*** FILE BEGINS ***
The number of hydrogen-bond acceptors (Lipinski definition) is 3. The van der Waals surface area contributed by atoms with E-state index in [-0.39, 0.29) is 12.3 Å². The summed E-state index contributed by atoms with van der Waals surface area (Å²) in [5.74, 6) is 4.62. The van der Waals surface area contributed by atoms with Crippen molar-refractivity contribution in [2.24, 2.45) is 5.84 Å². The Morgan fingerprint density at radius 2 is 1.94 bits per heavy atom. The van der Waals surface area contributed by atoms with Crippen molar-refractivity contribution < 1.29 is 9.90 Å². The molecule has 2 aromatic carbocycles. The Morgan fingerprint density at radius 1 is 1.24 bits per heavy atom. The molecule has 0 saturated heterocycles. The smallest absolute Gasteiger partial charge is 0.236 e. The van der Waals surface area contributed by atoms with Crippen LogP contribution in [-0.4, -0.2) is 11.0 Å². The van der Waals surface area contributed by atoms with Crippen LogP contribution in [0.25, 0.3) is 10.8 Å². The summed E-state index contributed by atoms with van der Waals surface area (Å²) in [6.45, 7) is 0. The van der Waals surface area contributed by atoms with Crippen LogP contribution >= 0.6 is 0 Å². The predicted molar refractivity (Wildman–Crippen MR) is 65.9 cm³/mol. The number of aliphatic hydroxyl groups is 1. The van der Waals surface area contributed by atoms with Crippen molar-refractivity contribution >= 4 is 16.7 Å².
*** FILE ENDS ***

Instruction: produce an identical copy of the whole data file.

The number of hydrogen-bond acceptors (Lipinski definition) is 3. The van der Waals surface area contributed by atoms with E-state index in [-0.39, 0.29) is 12.3 Å². The summed E-state index contributed by atoms with van der Waals surface area (Å²) in [5.74, 6) is 4.62. The van der Waals surface area contributed by atoms with Crippen molar-refractivity contribution in [2.24, 2.45) is 5.84 Å². The Morgan fingerprint density at radius 2 is 1.94 bits per heavy atom. The van der Waals surface area contributed by atoms with Crippen molar-refractivity contribution < 1.29 is 9.90 Å². The molecule has 2 aromatic carbocycles. The Morgan fingerprint density at radius 1 is 1.24 bits per heavy atom. The molecule has 0 saturated heterocycles. The smallest absolute Gasteiger partial charge is 0.236 e. The van der Waals surface area contributed by atoms with Crippen LogP contribution in [-0.4, -0.2) is 11.0 Å². The van der Waals surface area contributed by atoms with Crippen LogP contribution in [0.25, 0.3) is 10.8 Å². The summed E-state index contributed by atoms with van der Waals surface area (Å²) in [6.45, 7) is 0. The van der Waals surface area contributed by atoms with Crippen LogP contribution >= 0.6 is 0 Å². The predicted molar refractivity (Wildman–Crippen MR) is 65.9 cm³/mol. The number of aliphatic hydroxyl groups is 1. The van der Waals surface area contributed by atoms with Crippen molar-refractivity contribution >= 4 is 16.7 Å².